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Our Team

Jerome R. Mahoney

Mr. Mahoney is B Green's  Founder and Chairman of the Board. He has been the President/CEO of iVoice since May 21, 1999.  He started at Executone Information Systems, a telephone systems manufacturer, and was Director of National Accounts from 1988 to 1989. In 1989, Mr. Mahoney founded Voice Express, Inc., a New York company that sold voicemail systems and telephone system service contracts and installed these systems. Mr. Mahoney sold Voice Express Systems in 1993. From 1993 to 1997, Mr. Mahoney was President of IVS Corp., and on December 17, 1997, he established iVoice Inc., which merged on May 21, 1999 with Visual Telephone. Mr. Mahoney received a BA in finance and marketing.



EPA Scrap Tire Cleanup Guidebook
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According to the EPA’s Scrap Tire Cleanup Guidebook, released June 8, 2006, large scrap tire stockpiles present a risk to human health and the environment for several reasons. They provide an ideal breeding ground for disease-carrying mosquitoes and rodents. Stockpiles can also catch on fire as a result of lightning strikes, equipment malfunctions or arson. State, federal and local agencies have spent tens of millions of dollars over the past few decades responding to tire fires.

Approximately 290 million automobile and truck used tires are discarded by Americans every year.

Since 1989, when only 10 percent of scrap tires were recycled or reused, the United States significantly increased its tire reclamation efforts to slightly more than 80 percent. However, the 55 million tires (19 percent) not reclaimed are being thrown into landfills or, even worse, disposed of illegally on roadsides and properties around the country.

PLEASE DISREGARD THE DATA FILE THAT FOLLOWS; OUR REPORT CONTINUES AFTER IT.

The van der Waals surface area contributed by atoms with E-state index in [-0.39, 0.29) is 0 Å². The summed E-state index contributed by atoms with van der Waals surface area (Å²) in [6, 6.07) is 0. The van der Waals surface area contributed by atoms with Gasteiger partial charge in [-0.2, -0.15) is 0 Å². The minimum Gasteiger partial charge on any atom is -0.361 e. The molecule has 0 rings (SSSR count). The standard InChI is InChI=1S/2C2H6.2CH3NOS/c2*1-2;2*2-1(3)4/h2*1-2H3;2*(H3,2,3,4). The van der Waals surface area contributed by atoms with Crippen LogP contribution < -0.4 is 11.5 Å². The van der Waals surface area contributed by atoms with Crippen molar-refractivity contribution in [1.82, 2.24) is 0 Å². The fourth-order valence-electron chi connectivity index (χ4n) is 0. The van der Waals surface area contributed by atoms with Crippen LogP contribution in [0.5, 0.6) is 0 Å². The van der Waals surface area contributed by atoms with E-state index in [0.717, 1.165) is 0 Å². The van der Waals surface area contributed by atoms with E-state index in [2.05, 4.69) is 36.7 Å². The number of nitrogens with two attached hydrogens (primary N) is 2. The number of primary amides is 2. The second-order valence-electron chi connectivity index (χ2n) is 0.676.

Perhaps you've driven by a tire graveyard, where hundreds or even thousands of tires create, not only an eyesore, but public health and safety hazards as well. Discarded tires are convenient breeding grounds for mosquitoes and rodents, which carry a host of diseases, including West Nile and Eastern Equine virus, encephalitis, dengue fever, and hanta virus. Tire piles attract children, who can injure themselves playing among them.

Scrap tires in landfills can also damage the landfill linings that have been installed to help keep surface and groundwater free from landfill contaminants.

Another problem with discarded used tires is the risk of fire: tire pile fires can smolder for weeks and months, releasing extremely toxic pollutants into the air, creating serious respiratory and other health problems for people in the vicinity and many miles away. Runoff water from such fires is also laden with toxins, which can contaminate water supplies. In 1999, a tire fire in Westley, California, ignited by lightning, burned for 30 days. The fire produced large amounts of pyrolitic oil that not only contaminated a nearby stream but also ignited and caused additional pollution problems. In 1983, a seven million-tire fire in Rhinehart, Virginia, burned for nine months and polluted water supplies with arsenic and lead.

The good news is that 80.4 percent of scrap tires in the United States are being reclaimed in various ways.